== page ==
releasing the ice-candy from the mold, the ice-candy being to be obtained by freezing the raw material liquid in the freezing step,
wherein the releasing step includes:
a first releasing step of releasing and lifting one end and a portion around the one end of the ice-candy located in a direction reverse to the predetermined direction from the pattern portion, by applying force to the other end of the stick in one direction orthogonal to the one face by utilizing the stick holding portion as a fulcrum, and
a second releasing step of releasing the portion of the ice-candy, other than the portions released in the first releasing step, from the mold pattern portion, by translating the ice-candy with respect to the pattern portion in an intermediate direction defined between the other direction orthogonal to the one face and the direction reverse to the predetermined direction.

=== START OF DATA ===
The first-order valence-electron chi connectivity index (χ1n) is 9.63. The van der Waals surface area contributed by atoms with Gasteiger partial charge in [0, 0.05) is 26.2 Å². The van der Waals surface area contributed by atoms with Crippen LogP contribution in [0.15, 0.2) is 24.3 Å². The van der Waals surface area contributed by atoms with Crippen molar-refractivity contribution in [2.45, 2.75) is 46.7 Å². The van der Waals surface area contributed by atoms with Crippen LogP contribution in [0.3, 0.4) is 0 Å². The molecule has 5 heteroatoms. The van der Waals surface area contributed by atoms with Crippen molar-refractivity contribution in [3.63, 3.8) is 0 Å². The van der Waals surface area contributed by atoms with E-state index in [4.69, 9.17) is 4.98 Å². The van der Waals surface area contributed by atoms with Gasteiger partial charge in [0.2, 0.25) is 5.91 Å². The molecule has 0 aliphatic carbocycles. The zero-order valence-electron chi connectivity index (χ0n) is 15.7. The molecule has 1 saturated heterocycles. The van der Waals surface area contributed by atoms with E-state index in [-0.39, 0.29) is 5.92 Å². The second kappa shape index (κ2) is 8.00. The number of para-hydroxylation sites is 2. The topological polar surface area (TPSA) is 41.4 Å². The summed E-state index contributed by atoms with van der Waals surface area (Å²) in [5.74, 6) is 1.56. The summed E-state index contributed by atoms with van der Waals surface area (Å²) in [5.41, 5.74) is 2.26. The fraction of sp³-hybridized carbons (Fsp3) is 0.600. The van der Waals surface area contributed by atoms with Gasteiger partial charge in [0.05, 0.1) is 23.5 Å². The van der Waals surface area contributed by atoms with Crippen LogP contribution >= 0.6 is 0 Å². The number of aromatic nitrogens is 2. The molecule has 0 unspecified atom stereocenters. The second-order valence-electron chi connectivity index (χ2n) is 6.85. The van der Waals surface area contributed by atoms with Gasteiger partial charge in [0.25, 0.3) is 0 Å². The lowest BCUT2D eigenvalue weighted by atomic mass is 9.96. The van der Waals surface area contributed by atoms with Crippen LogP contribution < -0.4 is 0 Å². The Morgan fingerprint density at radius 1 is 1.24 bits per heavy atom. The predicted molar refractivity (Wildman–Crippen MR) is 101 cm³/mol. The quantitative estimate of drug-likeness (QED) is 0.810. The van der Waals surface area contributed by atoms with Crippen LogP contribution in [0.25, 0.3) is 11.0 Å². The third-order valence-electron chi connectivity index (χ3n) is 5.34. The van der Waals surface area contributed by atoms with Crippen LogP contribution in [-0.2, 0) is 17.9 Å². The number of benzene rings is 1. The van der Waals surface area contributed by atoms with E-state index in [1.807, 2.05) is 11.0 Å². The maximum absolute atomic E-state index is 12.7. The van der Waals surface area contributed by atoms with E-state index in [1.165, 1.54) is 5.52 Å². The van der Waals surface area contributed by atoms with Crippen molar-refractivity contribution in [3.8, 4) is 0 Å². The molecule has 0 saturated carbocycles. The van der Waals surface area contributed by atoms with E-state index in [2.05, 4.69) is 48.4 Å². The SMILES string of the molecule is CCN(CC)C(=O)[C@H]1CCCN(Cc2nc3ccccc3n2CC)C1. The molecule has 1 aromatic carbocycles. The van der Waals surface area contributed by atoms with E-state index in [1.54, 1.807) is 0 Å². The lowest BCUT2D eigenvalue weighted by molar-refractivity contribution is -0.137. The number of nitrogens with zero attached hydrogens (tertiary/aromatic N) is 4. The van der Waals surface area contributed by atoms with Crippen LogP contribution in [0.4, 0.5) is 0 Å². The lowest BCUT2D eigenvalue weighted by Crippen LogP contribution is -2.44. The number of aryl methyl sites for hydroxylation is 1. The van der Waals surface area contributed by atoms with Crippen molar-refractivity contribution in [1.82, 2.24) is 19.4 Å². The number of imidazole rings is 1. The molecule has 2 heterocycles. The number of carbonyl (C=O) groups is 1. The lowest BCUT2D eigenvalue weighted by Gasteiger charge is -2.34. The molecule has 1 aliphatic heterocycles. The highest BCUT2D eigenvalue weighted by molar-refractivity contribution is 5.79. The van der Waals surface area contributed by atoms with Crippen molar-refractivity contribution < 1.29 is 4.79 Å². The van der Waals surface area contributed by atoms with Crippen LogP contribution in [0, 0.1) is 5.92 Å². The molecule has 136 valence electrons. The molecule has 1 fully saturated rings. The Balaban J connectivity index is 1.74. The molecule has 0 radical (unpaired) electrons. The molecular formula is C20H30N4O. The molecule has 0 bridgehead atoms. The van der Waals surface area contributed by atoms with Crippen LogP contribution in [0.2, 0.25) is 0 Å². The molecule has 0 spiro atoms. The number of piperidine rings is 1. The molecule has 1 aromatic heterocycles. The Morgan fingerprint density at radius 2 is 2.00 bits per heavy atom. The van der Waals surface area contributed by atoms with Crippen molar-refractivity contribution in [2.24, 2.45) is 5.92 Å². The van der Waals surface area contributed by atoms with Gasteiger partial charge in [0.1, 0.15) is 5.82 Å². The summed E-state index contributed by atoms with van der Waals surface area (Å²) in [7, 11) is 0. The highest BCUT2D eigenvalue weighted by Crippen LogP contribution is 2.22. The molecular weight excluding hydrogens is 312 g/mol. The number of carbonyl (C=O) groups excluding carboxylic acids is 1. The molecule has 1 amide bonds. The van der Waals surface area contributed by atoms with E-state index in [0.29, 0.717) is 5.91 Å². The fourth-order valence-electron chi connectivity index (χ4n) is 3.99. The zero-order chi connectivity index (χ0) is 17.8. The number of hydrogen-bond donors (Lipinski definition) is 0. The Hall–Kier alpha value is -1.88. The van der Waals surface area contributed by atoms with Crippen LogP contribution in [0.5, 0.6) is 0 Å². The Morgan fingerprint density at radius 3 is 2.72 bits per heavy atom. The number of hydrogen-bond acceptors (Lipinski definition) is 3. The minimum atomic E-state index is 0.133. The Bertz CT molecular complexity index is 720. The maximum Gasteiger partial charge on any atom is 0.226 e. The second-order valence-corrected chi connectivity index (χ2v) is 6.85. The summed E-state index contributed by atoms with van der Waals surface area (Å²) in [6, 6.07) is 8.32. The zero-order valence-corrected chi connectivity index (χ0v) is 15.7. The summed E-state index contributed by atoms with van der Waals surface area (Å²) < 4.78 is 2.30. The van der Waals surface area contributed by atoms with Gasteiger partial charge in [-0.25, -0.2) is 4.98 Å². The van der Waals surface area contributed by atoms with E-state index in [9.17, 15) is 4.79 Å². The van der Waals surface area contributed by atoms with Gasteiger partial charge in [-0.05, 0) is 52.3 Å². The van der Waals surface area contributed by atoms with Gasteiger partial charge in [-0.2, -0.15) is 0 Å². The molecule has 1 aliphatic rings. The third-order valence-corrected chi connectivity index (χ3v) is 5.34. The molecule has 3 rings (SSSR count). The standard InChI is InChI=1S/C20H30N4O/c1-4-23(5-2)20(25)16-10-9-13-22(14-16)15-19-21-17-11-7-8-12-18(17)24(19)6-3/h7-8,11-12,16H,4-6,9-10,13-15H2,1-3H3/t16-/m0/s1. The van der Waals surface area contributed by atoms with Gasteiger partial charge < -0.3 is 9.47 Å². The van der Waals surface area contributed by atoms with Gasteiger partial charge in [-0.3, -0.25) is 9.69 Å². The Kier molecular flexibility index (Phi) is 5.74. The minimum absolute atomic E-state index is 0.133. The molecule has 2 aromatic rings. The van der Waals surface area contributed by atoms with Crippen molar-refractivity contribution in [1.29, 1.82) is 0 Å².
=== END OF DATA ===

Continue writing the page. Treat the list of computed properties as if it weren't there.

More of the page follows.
4. The ice-candy producing method according to claim 3, wherein an angle defined by the intermediate direction and the one face is approximately 45 degrees.

5. An ice-candy producing method, comprising the steps of:

filling a raw material liquid for an ice-candy in a predetermined forming container comprising a mold having a surface in which a pattern portion is formed, the pattern portion being able to be filled with the raw material liquid;
freezing the raw material liquid in the forming container for forming an ice candy by cooling the forming container; and
releasing the ice candy from the forming container, the ice candy being obtained by freezing the raw material liquid in the freezing step;